Bigger homes in demand as WFH culture in vogue

Bigger homes in demand as WFH culture in vogue
x
Bigger homes in demand as WFH culture in vogue
Highlights

Realty sector insiders say enquiries on the rise for bigger flats, independent houses

Hyderabad: Is Covid-19 crisis pushing home buyers towards bigger houses? It looks like so as enquiries for bigger apartments and independent houses are on the rise in the City of Pearls.

P Ramakrishna Rao, president, Credai Hyderabad, said that the compulsion of working from home (WFH) had forced people to look for bigger houses."We have noticed that people are now looking for bigger houses. Developers have already started taking this new trend into consideration while designing new homes.

We are trying to fit in a study room so that people can use it as office when they work from home," Rao told The Hans India.

Arani Sumanth Reddy, president, National Association of Realtors (NAR), also said that home buyers seemed to be keen on purchasing bigger houses now than what they had planned earlier, in the wake of work from home concept gaining importance.

"Majority of people who have come to enquire about new houses in last three weeks said they would go for bigger houses. Further, demand for independent houses has also gone up due to Covid-19 pandemic. People who earlier looked for three or four bedroom apartments are now showing interest in buying independent houses," he explained.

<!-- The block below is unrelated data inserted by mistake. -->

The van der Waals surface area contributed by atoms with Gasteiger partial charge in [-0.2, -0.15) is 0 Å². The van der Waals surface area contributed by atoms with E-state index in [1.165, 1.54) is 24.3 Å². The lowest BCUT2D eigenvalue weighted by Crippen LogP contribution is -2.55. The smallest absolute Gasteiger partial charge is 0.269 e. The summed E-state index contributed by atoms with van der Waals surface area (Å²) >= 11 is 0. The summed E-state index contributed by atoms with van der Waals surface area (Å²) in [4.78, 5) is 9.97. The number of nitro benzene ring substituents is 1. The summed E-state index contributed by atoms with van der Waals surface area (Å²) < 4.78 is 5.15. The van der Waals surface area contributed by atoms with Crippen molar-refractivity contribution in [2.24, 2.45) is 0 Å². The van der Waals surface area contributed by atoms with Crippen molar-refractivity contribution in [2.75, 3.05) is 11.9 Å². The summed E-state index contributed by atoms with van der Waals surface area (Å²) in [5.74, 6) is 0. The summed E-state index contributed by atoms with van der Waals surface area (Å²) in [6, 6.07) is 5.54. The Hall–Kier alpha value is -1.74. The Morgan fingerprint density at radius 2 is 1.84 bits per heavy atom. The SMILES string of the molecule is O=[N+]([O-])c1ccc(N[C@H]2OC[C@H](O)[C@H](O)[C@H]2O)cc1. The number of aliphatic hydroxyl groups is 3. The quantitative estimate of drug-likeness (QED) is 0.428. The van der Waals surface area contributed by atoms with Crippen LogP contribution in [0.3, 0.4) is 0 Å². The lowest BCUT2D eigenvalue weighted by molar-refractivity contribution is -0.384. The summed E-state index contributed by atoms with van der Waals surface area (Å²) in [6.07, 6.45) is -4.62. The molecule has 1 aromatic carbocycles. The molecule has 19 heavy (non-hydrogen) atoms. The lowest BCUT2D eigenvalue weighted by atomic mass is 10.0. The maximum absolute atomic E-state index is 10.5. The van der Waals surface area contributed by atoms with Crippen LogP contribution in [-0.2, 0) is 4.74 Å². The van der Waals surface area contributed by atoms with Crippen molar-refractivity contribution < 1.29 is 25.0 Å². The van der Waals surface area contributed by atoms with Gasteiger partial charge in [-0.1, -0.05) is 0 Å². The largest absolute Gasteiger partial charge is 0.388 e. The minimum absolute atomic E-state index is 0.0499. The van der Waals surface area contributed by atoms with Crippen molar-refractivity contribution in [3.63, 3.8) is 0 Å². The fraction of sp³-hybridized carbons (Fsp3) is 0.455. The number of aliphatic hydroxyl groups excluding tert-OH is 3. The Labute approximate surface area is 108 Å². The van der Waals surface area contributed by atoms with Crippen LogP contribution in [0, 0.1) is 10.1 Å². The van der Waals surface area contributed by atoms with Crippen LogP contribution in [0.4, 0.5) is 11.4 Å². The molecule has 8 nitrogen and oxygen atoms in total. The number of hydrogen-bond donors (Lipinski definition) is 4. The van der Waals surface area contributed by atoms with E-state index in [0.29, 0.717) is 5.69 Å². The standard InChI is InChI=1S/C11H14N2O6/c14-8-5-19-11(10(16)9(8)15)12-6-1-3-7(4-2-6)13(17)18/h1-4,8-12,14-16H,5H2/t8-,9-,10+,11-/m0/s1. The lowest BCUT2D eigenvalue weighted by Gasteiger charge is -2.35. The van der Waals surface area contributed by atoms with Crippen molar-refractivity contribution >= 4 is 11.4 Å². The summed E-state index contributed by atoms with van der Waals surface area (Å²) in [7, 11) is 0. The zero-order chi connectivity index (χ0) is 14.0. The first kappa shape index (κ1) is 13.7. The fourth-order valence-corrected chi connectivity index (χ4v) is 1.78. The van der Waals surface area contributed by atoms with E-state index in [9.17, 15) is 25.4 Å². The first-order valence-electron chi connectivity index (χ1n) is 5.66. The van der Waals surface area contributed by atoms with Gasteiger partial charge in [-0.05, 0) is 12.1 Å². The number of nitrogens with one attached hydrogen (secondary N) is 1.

Asked how the market is doing now, Ramakrishna Rao said that sales gained traction in the last couple of weeks. "Most of us feared that the Covid-19 impact might last longer. But surprisingly, home buyers are coming forward and sales are happening in the city.

There is a positive trend in the market. But it will take at least three to four months for the market to stabilise," he said.

Rao however ruled out any fall in prices in the city's real estate market. "Construction cost has gone up in the wake of rise in cement prices. There is also labour shortage now. As consequence, labour cost has also gone up. So, there is no way property prices will come down in the market," he said.

According to him, cement companies formed a cartel and increased the price of cement from Rs 230 per bag three months ago to Rs 375 now. "This increase is totally unfair when the economy is going through a crisis. But the cement companies did that and our construction cost shot up," he lamented.

NAR's Sumanth Reddy also said housing prices in Hyderabad would not come down in near future. "Some people seem to be under the impression that prices will come down in the city. Three out of 10 people looking for new homes are expecting fall in prices. But that is unlikely to happen here as inventory levels are very low.

Further, developers have no headroom to cut prices as construction cost has increased," Reddy explained. The Hyderabad real estate market is slowly gaining traction as there is no widespread negative sentiment. However, it will take some time for the market to come back on track and reach pre-Covid levels, he said.

"The main strength of the Hyderabad market is that it is end user driven. Here, there are not many speculative buyers who purchase houses for investment purpose. That's reason why the market is still strong here," he said.

Show Full Article
Print Article
Interested in blogging for thehansindia.com? We will be happy to have you on board as a blogger.
Next Story
More Stories